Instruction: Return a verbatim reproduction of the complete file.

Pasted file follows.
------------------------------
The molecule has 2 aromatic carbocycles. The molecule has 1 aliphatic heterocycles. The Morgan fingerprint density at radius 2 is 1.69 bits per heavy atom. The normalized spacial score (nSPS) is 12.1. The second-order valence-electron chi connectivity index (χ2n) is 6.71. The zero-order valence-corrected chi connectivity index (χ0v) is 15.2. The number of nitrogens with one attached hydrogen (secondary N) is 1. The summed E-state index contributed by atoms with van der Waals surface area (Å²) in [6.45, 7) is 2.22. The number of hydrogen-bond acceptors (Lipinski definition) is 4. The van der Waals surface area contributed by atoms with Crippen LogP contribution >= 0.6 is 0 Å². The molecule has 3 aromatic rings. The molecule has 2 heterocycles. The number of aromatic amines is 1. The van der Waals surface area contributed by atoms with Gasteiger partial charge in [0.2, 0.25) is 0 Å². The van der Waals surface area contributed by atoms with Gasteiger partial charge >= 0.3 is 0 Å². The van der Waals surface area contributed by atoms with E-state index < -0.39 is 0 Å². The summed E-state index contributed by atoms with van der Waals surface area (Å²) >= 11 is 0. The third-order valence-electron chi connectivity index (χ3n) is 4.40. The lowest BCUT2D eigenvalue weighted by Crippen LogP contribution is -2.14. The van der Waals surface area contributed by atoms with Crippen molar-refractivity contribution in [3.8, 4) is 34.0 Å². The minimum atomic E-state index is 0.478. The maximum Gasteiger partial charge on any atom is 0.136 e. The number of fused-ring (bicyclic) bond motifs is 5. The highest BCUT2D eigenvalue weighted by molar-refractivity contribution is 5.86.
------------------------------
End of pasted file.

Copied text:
The molecule has 2 aromatic carbocycles. The molecule has 1 aliphatic heterocycles. The Morgan fingerprint density at radius 2 is 1.69 bits per heavy atom. The normalized spacial score (nSPS) is 12.1. The second-order valence-electron chi connectivity index (χ2n) is 6.71. The zero-order valence-corrected chi connectivity index (χ0v) is 15.2. The number of nitrogens with one attached hydrogen (secondary N) is 1. The summed E-state index contributed by atoms with van der Waals surface area (Å²) in [6.45, 7) is 2.22. The number of hydrogen-bond acceptors (Lipinski definition) is 4. The van der Waals surface area contributed by atoms with Crippen LogP contribution >= 0.6 is 0 Å². The molecule has 3 aromatic rings. The molecule has 2 heterocycles. The number of aromatic amines is 1. The van der Waals surface area contributed by atoms with Gasteiger partial charge in [0.2, 0.25) is 0 Å². The van der Waals surface area contributed by atoms with Gasteiger partial charge >= 0.3 is 0 Å². The van der Waals surface area contributed by atoms with E-state index < -0.39 is 0 Å². The summed E-state index contributed by atoms with van der Waals surface area (Å²) >= 11 is 0. The third-order valence-electron chi connectivity index (χ3n) is 4.40. The lowest BCUT2D eigenvalue weighted by Crippen LogP contribution is -2.14. The van der Waals surface area contributed by atoms with Crippen molar-refractivity contribution in [3.8, 4) is 34.0 Å². The minimum atomic E-state index is 0.478. The maximum Gasteiger partial charge on any atom is 0.136 e. The number of fused-ring (bicyclic) bond motifs is 5. The highest BCUT2D eigenvalue weighted by molar-refractivity contribution is 5.86.